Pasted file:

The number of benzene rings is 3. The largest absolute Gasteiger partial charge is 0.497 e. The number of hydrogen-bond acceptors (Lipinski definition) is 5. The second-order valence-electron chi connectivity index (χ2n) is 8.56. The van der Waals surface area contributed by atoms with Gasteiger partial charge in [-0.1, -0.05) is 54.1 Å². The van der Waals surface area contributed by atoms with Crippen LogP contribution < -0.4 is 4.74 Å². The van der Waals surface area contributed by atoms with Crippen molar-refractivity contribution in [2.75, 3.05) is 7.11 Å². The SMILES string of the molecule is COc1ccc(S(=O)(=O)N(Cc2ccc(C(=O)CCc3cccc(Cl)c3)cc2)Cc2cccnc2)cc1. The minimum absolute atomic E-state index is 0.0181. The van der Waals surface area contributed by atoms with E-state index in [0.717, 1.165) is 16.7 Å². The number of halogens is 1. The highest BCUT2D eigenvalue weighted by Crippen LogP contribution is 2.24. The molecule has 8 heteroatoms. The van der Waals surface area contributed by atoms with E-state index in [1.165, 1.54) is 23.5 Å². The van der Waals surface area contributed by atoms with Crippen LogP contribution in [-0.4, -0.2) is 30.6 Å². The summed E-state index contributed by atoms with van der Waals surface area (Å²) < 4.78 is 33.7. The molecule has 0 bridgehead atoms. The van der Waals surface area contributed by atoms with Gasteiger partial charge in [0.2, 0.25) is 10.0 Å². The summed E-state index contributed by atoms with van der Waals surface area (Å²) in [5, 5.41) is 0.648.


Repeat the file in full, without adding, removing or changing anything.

The number of benzene rings is 3. The largest absolute Gasteiger partial charge is 0.497 e. The number of hydrogen-bond acceptors (Lipinski definition) is 5. The second-order valence-electron chi connectivity index (χ2n) is 8.56. The van der Waals surface area contributed by atoms with Gasteiger partial charge in [-0.1, -0.05) is 54.1 Å². The van der Waals surface area contributed by atoms with Crippen LogP contribution < -0.4 is 4.74 Å². The van der Waals surface area contributed by atoms with Crippen molar-refractivity contribution in [2.75, 3.05) is 7.11 Å². The SMILES string of the molecule is COc1ccc(S(=O)(=O)N(Cc2ccc(C(=O)CCc3cccc(Cl)c3)cc2)Cc2cccnc2)cc1. The minimum absolute atomic E-state index is 0.0181. The van der Waals surface area contributed by atoms with E-state index in [0.717, 1.165) is 16.7 Å². The number of halogens is 1. The highest BCUT2D eigenvalue weighted by Crippen LogP contribution is 2.24. The molecule has 8 heteroatoms. The van der Waals surface area contributed by atoms with E-state index in [1.165, 1.54) is 23.5 Å². The van der Waals surface area contributed by atoms with Crippen LogP contribution in [-0.4, -0.2) is 30.6 Å². The summed E-state index contributed by atoms with van der Waals surface area (Å²) < 4.78 is 33.7. The molecule has 0 bridgehead atoms. The van der Waals surface area contributed by atoms with Gasteiger partial charge in [0.2, 0.25) is 10.0 Å². The summed E-state index contributed by atoms with van der Waals surface area (Å²) in [5, 5.41) is 0.648.